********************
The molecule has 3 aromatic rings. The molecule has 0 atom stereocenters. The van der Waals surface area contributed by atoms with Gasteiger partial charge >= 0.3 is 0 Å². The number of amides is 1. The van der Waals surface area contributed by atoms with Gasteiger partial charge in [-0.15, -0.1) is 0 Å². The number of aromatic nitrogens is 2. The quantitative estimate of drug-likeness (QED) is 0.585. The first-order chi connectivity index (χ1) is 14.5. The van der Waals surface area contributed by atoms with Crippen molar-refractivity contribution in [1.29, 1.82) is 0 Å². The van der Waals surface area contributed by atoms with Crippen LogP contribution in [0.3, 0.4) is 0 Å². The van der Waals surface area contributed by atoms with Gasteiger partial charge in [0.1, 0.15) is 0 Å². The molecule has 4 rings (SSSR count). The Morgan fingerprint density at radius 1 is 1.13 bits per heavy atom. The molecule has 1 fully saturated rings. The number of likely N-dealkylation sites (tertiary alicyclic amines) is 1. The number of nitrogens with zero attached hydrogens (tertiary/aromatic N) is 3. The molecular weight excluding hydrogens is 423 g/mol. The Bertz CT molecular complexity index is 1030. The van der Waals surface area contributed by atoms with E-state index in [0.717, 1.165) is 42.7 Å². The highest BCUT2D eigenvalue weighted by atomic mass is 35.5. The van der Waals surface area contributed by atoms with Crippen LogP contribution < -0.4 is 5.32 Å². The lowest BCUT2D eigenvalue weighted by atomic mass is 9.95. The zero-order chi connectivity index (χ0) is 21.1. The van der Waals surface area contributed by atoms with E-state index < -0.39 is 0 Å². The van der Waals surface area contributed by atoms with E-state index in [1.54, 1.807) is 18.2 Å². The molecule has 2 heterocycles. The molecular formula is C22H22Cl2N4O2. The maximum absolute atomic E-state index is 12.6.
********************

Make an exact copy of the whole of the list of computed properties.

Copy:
The molecule has 3 aromatic rings. The molecule has 0 atom stereocenters. The van der Waals surface area contributed by atoms with Gasteiger partial charge >= 0.3 is 0 Å². The number of amides is 1. The van der Waals surface area contributed by atoms with Gasteiger partial charge in [-0.15, -0.1) is 0 Å². The number of aromatic nitrogens is 2. The quantitative estimate of drug-likeness (QED) is 0.585. The first-order chi connectivity index (χ1) is 14.5. The van der Waals surface area contributed by atoms with Crippen molar-refractivity contribution in [1.29, 1.82) is 0 Å². The van der Waals surface area contributed by atoms with Crippen LogP contribution in [0.3, 0.4) is 0 Å². The van der Waals surface area contributed by atoms with Gasteiger partial charge in [0.1, 0.15) is 0 Å². The molecule has 4 rings (SSSR count). The Morgan fingerprint density at radius 1 is 1.13 bits per heavy atom. The molecule has 1 fully saturated rings. The number of likely N-dealkylation sites (tertiary alicyclic amines) is 1. The number of nitrogens with zero attached hydrogens (tertiary/aromatic N) is 3. The molecular weight excluding hydrogens is 423 g/mol. The Bertz CT molecular complexity index is 1030. The van der Waals surface area contributed by atoms with E-state index in [0.717, 1.165) is 42.7 Å². The highest BCUT2D eigenvalue weighted by atomic mass is 35.5. The van der Waals surface area contributed by atoms with Crippen LogP contribution < -0.4 is 5.32 Å². The lowest BCUT2D eigenvalue weighted by atomic mass is 9.95. The zero-order chi connectivity index (χ0) is 21.1. The van der Waals surface area contributed by atoms with E-state index < -0.39 is 0 Å². The van der Waals surface area contributed by atoms with E-state index in [1.54, 1.807) is 18.2 Å². The molecule has 2 heterocycles. The molecular formula is C22H22Cl2N4O2. The maximum absolute atomic E-state index is 12.6.